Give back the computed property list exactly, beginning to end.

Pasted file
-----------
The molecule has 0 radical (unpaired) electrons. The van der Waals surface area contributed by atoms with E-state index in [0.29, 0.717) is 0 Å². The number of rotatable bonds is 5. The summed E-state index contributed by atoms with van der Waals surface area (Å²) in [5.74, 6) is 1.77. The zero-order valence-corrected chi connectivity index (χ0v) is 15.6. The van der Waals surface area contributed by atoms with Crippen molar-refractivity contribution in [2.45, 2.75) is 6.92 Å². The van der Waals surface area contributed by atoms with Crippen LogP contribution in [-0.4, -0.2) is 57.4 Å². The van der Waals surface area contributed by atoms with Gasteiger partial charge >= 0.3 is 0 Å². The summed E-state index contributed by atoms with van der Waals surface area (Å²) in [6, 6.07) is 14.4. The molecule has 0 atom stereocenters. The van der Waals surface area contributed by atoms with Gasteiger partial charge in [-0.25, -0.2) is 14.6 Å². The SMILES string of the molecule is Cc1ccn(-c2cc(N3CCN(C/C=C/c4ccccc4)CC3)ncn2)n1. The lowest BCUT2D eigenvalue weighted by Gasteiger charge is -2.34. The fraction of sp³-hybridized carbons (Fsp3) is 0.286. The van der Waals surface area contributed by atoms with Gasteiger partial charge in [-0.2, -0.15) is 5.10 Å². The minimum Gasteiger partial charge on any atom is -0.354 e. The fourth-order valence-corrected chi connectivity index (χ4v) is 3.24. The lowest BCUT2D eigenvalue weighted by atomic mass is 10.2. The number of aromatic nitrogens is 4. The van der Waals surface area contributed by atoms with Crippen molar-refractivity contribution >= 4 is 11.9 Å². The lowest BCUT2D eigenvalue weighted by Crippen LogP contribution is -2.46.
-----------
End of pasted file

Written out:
The molecule has 0 radical (unpaired) electrons. The van der Waals surface area contributed by atoms with E-state index in [0.29, 0.717) is 0 Å². The number of rotatable bonds is 5. The summed E-state index contributed by atoms with van der Waals surface area (Å²) in [5.74, 6) is 1.77. The zero-order valence-corrected chi connectivity index (χ0v) is 15.6. The van der Waals surface area contributed by atoms with Crippen molar-refractivity contribution in [2.45, 2.75) is 6.92 Å². The van der Waals surface area contributed by atoms with Crippen LogP contribution in [-0.4, -0.2) is 57.4 Å². The van der Waals surface area contributed by atoms with Gasteiger partial charge >= 0.3 is 0 Å². The summed E-state index contributed by atoms with van der Waals surface area (Å²) in [6, 6.07) is 14.4. The molecule has 0 atom stereocenters. The van der Waals surface area contributed by atoms with Gasteiger partial charge in [-0.25, -0.2) is 14.6 Å². The SMILES string of the molecule is Cc1ccn(-c2cc(N3CCN(C/C=C/c4ccccc4)CC3)ncn2)n1. The lowest BCUT2D eigenvalue weighted by Gasteiger charge is -2.34. The fraction of sp³-hybridized carbons (Fsp3) is 0.286. The van der Waals surface area contributed by atoms with Gasteiger partial charge in [-0.2, -0.15) is 5.10 Å². The minimum Gasteiger partial charge on any atom is -0.354 e. The fourth-order valence-corrected chi connectivity index (χ4v) is 3.24. The lowest BCUT2D eigenvalue weighted by atomic mass is 10.2. The number of aromatic nitrogens is 4. The van der Waals surface area contributed by atoms with Crippen molar-refractivity contribution >= 4 is 11.9 Å². The lowest BCUT2D eigenvalue weighted by Crippen LogP contribution is -2.46.